In the State of Florida, we have state mandated concurrency which means that public facilities have to be in place at the time the impact of a project happens. Many public facilities are covered by this law, but the one that gets the most is transportation and traffic level of service. In each community's Comprehensive Plan, level of service standards are adopted. When a project comes through the development review process, it has to prove that its traffic impact does not exceed the adopted level of service standards. In Palm Beach County, traffic studies for development in municipalities is covered by the County's Traffic Performance Standards ordinance. The first and second bullet points above identify the need to adjust traffic generation figures as it applies to TOD project since they inherently generate less traffic than traditional auto-oriented development. The last bullet point deals with the need to look at level of service for all modes of transit- including buses, shuttle vehicles and bicycles in this sort of development scenario.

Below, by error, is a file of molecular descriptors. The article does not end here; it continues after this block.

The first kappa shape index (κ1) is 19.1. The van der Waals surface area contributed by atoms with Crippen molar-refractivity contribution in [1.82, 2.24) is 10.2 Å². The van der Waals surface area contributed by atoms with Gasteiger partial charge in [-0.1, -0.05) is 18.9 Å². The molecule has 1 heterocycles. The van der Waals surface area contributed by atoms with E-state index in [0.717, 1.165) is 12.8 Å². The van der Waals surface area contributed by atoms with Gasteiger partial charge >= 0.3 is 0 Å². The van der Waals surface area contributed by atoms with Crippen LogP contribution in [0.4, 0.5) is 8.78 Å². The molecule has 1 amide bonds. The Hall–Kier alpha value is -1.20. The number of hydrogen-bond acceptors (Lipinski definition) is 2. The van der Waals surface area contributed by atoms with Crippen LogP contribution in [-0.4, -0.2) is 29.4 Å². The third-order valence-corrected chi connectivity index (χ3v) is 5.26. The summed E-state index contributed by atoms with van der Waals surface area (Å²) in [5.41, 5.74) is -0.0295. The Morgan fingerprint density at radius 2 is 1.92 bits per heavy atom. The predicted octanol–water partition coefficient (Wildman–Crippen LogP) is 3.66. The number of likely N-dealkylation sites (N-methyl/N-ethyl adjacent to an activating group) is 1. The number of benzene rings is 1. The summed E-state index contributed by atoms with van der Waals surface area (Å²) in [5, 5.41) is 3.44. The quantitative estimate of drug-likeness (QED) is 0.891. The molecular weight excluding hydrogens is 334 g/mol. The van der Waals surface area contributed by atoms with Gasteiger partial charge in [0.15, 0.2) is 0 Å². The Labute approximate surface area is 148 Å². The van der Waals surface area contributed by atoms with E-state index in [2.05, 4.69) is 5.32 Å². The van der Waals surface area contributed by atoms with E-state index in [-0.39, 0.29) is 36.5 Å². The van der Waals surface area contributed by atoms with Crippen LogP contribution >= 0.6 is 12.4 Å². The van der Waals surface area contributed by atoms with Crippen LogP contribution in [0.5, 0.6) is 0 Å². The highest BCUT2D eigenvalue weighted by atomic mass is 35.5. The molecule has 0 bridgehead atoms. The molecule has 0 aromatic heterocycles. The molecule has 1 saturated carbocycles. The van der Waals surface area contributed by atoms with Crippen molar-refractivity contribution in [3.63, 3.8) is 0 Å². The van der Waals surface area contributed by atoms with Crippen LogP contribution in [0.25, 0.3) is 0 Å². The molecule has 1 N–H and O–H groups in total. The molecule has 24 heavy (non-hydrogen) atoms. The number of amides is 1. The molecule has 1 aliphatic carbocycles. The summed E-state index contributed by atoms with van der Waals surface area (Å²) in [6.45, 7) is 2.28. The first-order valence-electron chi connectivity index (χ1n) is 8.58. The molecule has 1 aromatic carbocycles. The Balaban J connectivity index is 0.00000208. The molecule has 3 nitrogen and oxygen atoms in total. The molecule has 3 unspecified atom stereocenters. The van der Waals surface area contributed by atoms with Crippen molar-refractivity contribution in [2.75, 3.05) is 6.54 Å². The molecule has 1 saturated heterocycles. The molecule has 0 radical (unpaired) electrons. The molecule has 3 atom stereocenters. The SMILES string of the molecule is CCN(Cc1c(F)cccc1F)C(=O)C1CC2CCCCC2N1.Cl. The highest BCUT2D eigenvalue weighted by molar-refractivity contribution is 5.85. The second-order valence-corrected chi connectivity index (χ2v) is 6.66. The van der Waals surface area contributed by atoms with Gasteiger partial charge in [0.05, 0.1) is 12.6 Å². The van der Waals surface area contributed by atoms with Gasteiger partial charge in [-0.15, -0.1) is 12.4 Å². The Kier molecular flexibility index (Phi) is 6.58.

The above slide is particularly interesting. The red line represents the typical "park and ride" parking lot operation - much like we have now at the corner of Erie Street and Lake Worth Road. What is shows is that the lot fills up in the morning as people are parking to commute to work and remains full the rest of the day - essentially restricting the amount of parking available and passenger volume on the transit line is reduced because of this. Managed parking, the blue line, represents parking that is regulated through a pricing structure, a maximum length of stay provision or other method. It does a little better than the typical "park and ride" situation. However, look at the difference in the amount of parking available with a mix of uses (retail, office and residential) along with a managed system of parking - the green line - or the characteristics of a TOD project. Same size of parking facility, but a more efficient utilization over time and a more reliable generator of ridership for the transit system.

This is an aerial of the study area, with the half mile radius around the station shown by the red circle.